War heroine Rahela still at war with life | The Daily Star
12:00 AM, January 22, 2014 / LAST MODIFIED: 01:53 AM, March 08, 2015

War heroine Rahela still at war with life

War heroine Rahela still at war with life

War heroine Rahela Begum. PHOTO: STAR
War heroine Rahela Begum. PHOTO: STAR

Rahela Begum, a war heroine (birangona), still fights for her existence - 42 years after independence. Despite her supreme sacrifice for the nation, Rahela is yet to get recognition from the authorities. She has to carry on the curse of history and face the harsh reality of revealing her tale, the tale of Rahela. One of her daughters were divorced while another daughter is yet to get married. Chompa Khatun, daughter of Rahela is now staying with her mother along with a three year old child. Chompa was divorced last year, after an interview of Rahela was telecast in a television channel.
“A television channel telecast my interview. After I revealed the tale of and curse of my life, my daughter was subject to immense torture from her in-laws. At one stage last year, she was divorced,” Rahela told the Daily Star. Chompa was married to Milon of village Goalia in Sirajganj Sadar upazila in 2008. Rahela lamented that her younger daughter is yet to get married till now due to the curse of her life. Her son is yet to get better job for the same reason, according to Rahela. Lamenting her fate, she said, “I have not received recognition from the government even after 42 years of independence. There is nobody to look after my poverty-stricken family.” Rahela, wife of Akbar Hossain, and her father took shelter in a house of Belgati village of Sirajganj district during the liberation war. That is where the occupation troops found them; and attacked and violated her. Her husband left her after the incident. "The men of the then Rokhhi Bahini men managed to save my family.” she added.
Along with her children, she lives at a slum of Soyadhangora area of the district headquarter. Her divorcee daughter Chompa and her son work as day labourer to provide for the family. Rahela went to Shahbagh in February 2013 to join thousands of people demanding the punishment of war criminals. She also spoke out amongst mass rallies at Shahbagh. “We are so unfortunate that our names are not included in freedom fighter list since 42 years of independence. We do not get support from the government or the society despite our supreme sacrifice,” cries Rahela.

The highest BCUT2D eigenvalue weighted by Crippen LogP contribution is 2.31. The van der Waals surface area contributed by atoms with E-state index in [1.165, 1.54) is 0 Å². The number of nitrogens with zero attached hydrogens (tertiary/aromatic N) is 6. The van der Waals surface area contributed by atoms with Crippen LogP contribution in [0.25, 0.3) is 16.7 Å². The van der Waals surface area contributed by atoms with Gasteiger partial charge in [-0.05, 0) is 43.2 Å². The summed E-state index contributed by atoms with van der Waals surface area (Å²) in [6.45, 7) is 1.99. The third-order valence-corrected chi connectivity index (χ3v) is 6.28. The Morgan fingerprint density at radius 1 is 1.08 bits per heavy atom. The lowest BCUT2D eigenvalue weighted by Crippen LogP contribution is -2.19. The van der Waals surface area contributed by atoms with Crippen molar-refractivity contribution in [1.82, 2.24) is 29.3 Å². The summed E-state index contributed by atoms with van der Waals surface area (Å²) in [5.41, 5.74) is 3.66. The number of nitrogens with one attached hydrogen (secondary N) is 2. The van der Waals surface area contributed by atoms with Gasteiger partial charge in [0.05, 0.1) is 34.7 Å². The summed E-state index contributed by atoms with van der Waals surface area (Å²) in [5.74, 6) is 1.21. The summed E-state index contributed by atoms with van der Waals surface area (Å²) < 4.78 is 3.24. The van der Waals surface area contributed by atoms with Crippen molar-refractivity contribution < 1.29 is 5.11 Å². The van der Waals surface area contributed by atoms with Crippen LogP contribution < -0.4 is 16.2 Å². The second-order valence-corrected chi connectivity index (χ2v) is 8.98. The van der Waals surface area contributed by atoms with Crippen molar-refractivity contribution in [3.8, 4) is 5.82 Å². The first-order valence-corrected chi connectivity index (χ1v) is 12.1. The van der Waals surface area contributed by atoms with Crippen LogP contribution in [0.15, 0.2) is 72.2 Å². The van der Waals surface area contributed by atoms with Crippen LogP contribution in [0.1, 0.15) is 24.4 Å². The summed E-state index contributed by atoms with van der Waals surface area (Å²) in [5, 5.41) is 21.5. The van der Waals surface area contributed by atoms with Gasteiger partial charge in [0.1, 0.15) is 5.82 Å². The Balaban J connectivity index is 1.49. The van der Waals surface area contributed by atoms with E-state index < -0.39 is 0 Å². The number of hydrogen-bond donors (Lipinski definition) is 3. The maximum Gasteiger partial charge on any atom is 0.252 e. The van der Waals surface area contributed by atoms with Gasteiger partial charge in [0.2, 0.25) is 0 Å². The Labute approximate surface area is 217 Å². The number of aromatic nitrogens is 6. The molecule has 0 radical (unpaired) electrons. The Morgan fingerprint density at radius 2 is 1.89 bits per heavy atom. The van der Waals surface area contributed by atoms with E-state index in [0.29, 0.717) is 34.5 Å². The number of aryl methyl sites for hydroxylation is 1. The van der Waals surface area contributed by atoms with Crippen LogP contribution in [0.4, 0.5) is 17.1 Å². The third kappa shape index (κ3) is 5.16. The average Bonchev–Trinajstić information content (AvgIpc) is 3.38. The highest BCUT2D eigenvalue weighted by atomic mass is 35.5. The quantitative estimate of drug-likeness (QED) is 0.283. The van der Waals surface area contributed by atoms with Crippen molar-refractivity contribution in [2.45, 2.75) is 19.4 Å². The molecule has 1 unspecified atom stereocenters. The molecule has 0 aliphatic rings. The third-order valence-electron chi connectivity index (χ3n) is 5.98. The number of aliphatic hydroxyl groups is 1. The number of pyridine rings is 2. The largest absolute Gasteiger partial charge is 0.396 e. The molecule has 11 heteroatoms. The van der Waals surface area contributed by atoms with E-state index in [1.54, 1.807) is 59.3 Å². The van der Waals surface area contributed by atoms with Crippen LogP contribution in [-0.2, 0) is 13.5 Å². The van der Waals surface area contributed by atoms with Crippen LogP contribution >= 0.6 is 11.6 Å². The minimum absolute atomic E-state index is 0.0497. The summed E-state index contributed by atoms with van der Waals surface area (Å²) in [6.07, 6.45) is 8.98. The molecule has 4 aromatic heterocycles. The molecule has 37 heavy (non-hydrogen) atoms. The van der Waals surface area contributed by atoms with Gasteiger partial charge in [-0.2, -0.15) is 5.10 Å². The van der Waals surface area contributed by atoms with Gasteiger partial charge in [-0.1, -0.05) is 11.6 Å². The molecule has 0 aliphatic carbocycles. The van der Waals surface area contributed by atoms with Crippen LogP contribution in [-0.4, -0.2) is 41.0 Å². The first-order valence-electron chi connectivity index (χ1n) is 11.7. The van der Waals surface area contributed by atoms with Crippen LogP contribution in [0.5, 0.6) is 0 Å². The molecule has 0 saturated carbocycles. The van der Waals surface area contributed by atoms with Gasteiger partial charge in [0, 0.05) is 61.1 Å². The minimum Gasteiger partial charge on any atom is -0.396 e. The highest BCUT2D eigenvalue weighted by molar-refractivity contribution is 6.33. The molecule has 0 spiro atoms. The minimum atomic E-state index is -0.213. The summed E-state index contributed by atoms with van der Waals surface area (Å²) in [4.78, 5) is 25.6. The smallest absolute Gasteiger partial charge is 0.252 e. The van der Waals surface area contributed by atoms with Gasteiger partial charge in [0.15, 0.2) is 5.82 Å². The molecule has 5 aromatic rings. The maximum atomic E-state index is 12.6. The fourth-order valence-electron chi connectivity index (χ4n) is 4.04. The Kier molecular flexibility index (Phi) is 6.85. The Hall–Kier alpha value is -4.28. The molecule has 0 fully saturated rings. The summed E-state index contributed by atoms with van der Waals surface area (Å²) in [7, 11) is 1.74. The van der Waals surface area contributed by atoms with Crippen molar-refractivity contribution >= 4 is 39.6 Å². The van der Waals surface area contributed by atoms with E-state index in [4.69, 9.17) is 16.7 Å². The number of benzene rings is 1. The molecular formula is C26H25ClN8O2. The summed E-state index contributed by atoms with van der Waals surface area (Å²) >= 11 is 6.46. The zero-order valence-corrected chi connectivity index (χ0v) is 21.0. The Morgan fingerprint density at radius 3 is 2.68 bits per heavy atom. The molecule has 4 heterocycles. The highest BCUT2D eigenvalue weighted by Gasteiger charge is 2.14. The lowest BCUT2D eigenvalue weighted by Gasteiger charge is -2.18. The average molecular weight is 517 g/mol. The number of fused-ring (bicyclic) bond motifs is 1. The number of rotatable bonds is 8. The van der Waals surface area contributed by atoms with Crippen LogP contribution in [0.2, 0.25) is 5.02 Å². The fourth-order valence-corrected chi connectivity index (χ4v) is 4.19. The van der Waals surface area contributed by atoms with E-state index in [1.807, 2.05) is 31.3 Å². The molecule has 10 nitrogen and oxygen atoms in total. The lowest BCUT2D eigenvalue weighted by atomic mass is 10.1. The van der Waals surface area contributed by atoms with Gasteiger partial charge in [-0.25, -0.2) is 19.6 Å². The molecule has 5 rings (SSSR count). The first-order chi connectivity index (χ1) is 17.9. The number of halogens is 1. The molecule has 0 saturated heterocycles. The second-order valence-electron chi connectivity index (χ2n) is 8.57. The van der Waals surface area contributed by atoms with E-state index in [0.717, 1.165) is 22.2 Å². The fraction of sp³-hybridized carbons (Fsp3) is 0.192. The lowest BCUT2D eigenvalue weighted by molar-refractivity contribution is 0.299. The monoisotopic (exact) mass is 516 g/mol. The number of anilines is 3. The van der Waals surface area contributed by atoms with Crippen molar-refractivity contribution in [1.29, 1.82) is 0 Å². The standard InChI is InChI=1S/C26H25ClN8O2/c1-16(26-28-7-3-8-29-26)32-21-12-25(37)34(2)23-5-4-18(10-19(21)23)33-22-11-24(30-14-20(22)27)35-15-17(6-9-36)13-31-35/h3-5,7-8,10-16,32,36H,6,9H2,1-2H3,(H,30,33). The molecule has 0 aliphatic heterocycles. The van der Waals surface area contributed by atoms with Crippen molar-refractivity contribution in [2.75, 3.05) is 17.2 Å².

Like Rahela, there are many women of Sirajganj who had suffered indescribable cruelties at the hands of the Pakistani army, the curse of which have to carry as long as they may live. Of them, 35 war heroines were identified after the liberation war. In 1973, Bangabandhu came to Sirajganj to meet them. “Just 22 out of 35 identified war heroines are still alive. They all are living in poverty and social negligence. They  do not get social recognition as a freedom fighter so they are living in pain for decades,” commented Freedom Fighter Amena Begum, who collected the list of war heroines. She urges the government to provide war heroines social recognition as freedom fighters. Talking to the Daily Star, Gazi Sohrab Ali, commander of Sirajganj district unit of Muktijodhha Shangshad also demanded the recognition of war heroines as freedom fighters.

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